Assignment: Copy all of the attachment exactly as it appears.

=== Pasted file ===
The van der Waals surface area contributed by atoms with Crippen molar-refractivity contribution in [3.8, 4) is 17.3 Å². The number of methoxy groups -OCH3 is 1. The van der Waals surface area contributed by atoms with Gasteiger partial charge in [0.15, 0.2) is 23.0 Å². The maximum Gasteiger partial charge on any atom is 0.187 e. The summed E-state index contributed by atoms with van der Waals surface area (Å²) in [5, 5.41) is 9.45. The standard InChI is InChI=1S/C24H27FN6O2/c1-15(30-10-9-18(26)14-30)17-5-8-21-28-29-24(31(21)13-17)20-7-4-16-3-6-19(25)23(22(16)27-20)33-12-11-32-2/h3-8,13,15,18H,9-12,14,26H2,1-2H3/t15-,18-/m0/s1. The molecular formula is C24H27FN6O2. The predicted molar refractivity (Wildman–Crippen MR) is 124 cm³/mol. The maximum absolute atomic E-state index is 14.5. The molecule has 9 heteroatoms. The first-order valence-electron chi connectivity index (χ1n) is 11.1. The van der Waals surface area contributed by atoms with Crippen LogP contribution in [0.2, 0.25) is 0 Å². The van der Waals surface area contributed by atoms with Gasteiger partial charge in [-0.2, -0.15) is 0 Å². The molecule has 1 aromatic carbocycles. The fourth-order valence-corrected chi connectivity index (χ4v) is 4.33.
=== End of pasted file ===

The van der Waals surface area contributed by atoms with Crippen molar-refractivity contribution in [3.8, 4) is 17.3 Å². The number of methoxy groups -OCH3 is 1. The van der Waals surface area contributed by atoms with Gasteiger partial charge in [0.15, 0.2) is 23.0 Å². The maximum Gasteiger partial charge on any atom is 0.187 e. The summed E-state index contributed by atoms with van der Waals surface area (Å²) in [5, 5.41) is 9.45. The standard InChI is InChI=1S/C24H27FN6O2/c1-15(30-10-9-18(26)14-30)17-5-8-21-28-29-24(31(21)13-17)20-7-4-16-3-6-19(25)23(22(16)27-20)33-12-11-32-2/h3-8,13,15,18H,9-12,14,26H2,1-2H3/t15-,18-/m0/s1. The molecular formula is C24H27FN6O2. The predicted molar refractivity (Wildman–Crippen MR) is 124 cm³/mol. The maximum absolute atomic E-state index is 14.5. The molecule has 9 heteroatoms. The first-order valence-electron chi connectivity index (χ1n) is 11.1. The van der Waals surface area contributed by atoms with Crippen LogP contribution in [0.2, 0.25) is 0 Å². The van der Waals surface area contributed by atoms with Gasteiger partial charge in [-0.2, -0.15) is 0 Å². The molecule has 1 aromatic carbocycles. The fourth-order valence-corrected chi connectivity index (χ4v) is 4.33.